“Under these circumstances, the issues Father’s appeal raises are ‘“abstract or academic questions of law”’ [citation], since we cannot render any relief to Father that would have a practical, tangible impact on his position in the dependency proceeding. Even if we found no adequate evidentiary support for the juvenile court’s findings with respect to his conduct, we would not reverse the court’s jurisdictional and dispositional orders nor vacate the court’s assertion of personal jurisdiction over his parental rights.” ( I.A. , supra, 201 Cal.App.4th at p. 1492.)

While the father contended that the finding of jurisdiction could have other consequences for him beyond jurisdiction, the I.A. court noted ". . . Father has not suggested a single specific legal or practical consequence from this finding, either within or outside the dependency proceedings.” ( I.A. , supra, 201 Cal.App.4th at p. 1493.)

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However, an appellate court may address the merits of the jurisdictional findings against one parent where “the finding (1) serves as the basis for dispositional orders that are also challenged on appeal [citation]; (2) could be prejudicial to the appellant or could potentially impact the current or future dependency proceedings [citations]; or (3) ‘could have other consequences for [the appellant], beyond jurisdiction’ [citation].” (In re Drake M. (2012) 211 Cal.App.4th 754, 762-763 [149 Cal.Rptr.3d 875] (Drake M.).) In contrast to  I.A., the Drake M. court decided to consider the merits of the father’s appeal, stating: “Here, the outcome of this appeal is the difference between father’s being an ‘offending’ parent versus a ‘non-offending’ parent. Such a distinction may have far-reaching implications with respect to future dependency proceedings in this case and father’s parental rights. Thus, although dependency jurisdiction over Drake will remain in place because the findings based on mother’s conduct are unchallenged, we will review father’s appeal on the merits.” (Drake M., supra, 211 Cal.App.4th at p. 763.)

In Drake M., the father challenged a single jurisdictional finding against him involving his use of medical marijuana. Because this single jurisdictional finding was the difference between the father being an offending parent versus a non-offending parent, the appellate court addressed the merits of his appeal. The Drake M. court noted that DCFS had failed to show that the father was unable to care for his child due to substance abuse. Without more, mere usage of drugs by a parent is not a sufficient basis on which dependency jurisdiction can be found. (Drake M., supra, 211 Cal.App.4th at p. 764.) There was no evidence that the father had a substance abuse problem or that the father was unable to supervise or protect his child. (Id. at pp. 767-769.) The jurisdictional finding involving the father was therefore reversed. (Id. at p. 771.)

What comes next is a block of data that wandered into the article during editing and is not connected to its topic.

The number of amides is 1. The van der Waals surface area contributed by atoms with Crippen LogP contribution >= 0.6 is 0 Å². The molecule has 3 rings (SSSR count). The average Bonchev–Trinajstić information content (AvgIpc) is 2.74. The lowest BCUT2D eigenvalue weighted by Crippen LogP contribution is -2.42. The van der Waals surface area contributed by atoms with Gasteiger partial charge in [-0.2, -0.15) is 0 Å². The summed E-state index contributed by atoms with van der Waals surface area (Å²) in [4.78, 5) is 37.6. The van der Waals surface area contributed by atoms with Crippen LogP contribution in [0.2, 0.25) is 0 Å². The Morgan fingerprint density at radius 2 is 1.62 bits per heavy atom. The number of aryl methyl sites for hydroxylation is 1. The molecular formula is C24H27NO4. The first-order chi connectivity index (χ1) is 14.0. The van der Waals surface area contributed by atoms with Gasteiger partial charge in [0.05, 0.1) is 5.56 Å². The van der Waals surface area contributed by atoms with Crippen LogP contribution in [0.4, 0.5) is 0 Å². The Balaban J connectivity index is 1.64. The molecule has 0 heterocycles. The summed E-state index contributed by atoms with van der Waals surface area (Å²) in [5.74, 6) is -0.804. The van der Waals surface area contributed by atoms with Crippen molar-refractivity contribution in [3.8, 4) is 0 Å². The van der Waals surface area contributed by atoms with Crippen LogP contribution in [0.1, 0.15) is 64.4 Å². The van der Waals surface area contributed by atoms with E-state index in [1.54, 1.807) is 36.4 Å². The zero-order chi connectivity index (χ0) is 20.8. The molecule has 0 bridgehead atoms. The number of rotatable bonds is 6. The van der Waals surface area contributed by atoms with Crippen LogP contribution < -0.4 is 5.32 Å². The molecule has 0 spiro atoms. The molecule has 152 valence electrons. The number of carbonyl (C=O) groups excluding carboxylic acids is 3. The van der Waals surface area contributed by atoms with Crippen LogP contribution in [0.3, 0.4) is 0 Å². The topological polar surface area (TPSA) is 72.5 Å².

Father argues that, under Drake M., this court should address his challenges to the jurisdictional findings involving him. However, there are several significant differences between the present matter and the situation in Drake M. In Drake M., there was a single jurisdictional finding against the father involving his use of medical marijuana. In this case there are three jurisdictional findings involving separate conduct of father: his failure to register as a sex offender, his physical abuse of Briana, and his act of permitting his brother to use marijuana in the home. Thus, in this case, as opposed to Drake M., there is not a single jurisdictional finding making the difference between father being a so-called offending or a non-offending parent. The Drake M. decision does not suggest that this court must address each of several jurisdictional findings against a parent because if all such findings are reversed, the parent will be non-offending. This would completely undermine the general rule that we need not address jurisdictional findings involving one parent where there are unchallenged findings involving the other parent. ( I.A. , supra, 201 Cal.App.4th at p. 1492.) Instead, it would turn

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this rule on its head, requiring the appellate court to address all jurisdictional findings against a parent even when the jurisdictional findings involving the other parent are not challenged. This takes the Drake M. exception too far.

Drake M. provides a narrow exception to the general rule that we will not address the merits of challenges to jurisdictional findings that do not affect the child’s status as a dependent of the court. It does not apply where, as here, several jurisdictional findings have been sustained involving different conduct of the parent.